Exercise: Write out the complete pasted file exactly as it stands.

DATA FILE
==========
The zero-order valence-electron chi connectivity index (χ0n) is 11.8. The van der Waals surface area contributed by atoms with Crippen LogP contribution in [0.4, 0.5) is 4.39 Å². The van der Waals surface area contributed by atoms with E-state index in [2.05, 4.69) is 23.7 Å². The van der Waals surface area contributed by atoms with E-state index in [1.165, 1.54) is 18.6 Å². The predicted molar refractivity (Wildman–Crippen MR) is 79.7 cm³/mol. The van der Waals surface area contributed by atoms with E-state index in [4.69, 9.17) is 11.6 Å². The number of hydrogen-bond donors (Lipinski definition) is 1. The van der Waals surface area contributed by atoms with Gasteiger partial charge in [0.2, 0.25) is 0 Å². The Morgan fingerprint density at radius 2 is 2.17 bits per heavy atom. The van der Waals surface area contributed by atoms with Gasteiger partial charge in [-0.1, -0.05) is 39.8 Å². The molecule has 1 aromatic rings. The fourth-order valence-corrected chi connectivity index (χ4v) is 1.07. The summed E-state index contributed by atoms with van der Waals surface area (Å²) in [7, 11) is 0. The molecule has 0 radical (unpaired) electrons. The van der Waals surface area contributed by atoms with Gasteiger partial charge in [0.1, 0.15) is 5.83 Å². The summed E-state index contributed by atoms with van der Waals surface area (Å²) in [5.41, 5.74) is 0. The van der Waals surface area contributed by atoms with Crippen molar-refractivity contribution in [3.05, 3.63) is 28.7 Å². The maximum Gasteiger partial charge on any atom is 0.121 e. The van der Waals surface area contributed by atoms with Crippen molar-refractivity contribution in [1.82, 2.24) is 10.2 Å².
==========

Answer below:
The zero-order valence-electron chi connectivity index (χ0n) is 11.8. The van der Waals surface area contributed by atoms with Crippen LogP contribution in [0.4, 0.5) is 4.39 Å². The van der Waals surface area contributed by atoms with E-state index in [2.05, 4.69) is 23.7 Å². The van der Waals surface area contributed by atoms with E-state index in [1.165, 1.54) is 18.6 Å². The predicted molar refractivity (Wildman–Crippen MR) is 79.7 cm³/mol. The van der Waals surface area contributed by atoms with E-state index in [4.69, 9.17) is 11.6 Å². The number of hydrogen-bond donors (Lipinski definition) is 1. The van der Waals surface area contributed by atoms with Gasteiger partial charge in [0.2, 0.25) is 0 Å². The Morgan fingerprint density at radius 2 is 2.17 bits per heavy atom. The van der Waals surface area contributed by atoms with Gasteiger partial charge in [-0.1, -0.05) is 39.8 Å². The molecule has 1 aromatic rings. The fourth-order valence-corrected chi connectivity index (χ4v) is 1.07. The summed E-state index contributed by atoms with van der Waals surface area (Å²) in [7, 11) is 0. The molecule has 0 radical (unpaired) electrons. The van der Waals surface area contributed by atoms with Gasteiger partial charge in [0.1, 0.15) is 5.83 Å². The summed E-state index contributed by atoms with van der Waals surface area (Å²) in [5.41, 5.74) is 0. The van der Waals surface area contributed by atoms with Crippen molar-refractivity contribution in [3.05, 3.63) is 28.7 Å². The maximum Gasteiger partial charge on any atom is 0.121 e. The van der Waals surface area contributed by atoms with Crippen molar-refractivity contribution in [1.82, 2.24) is 10.2 Å².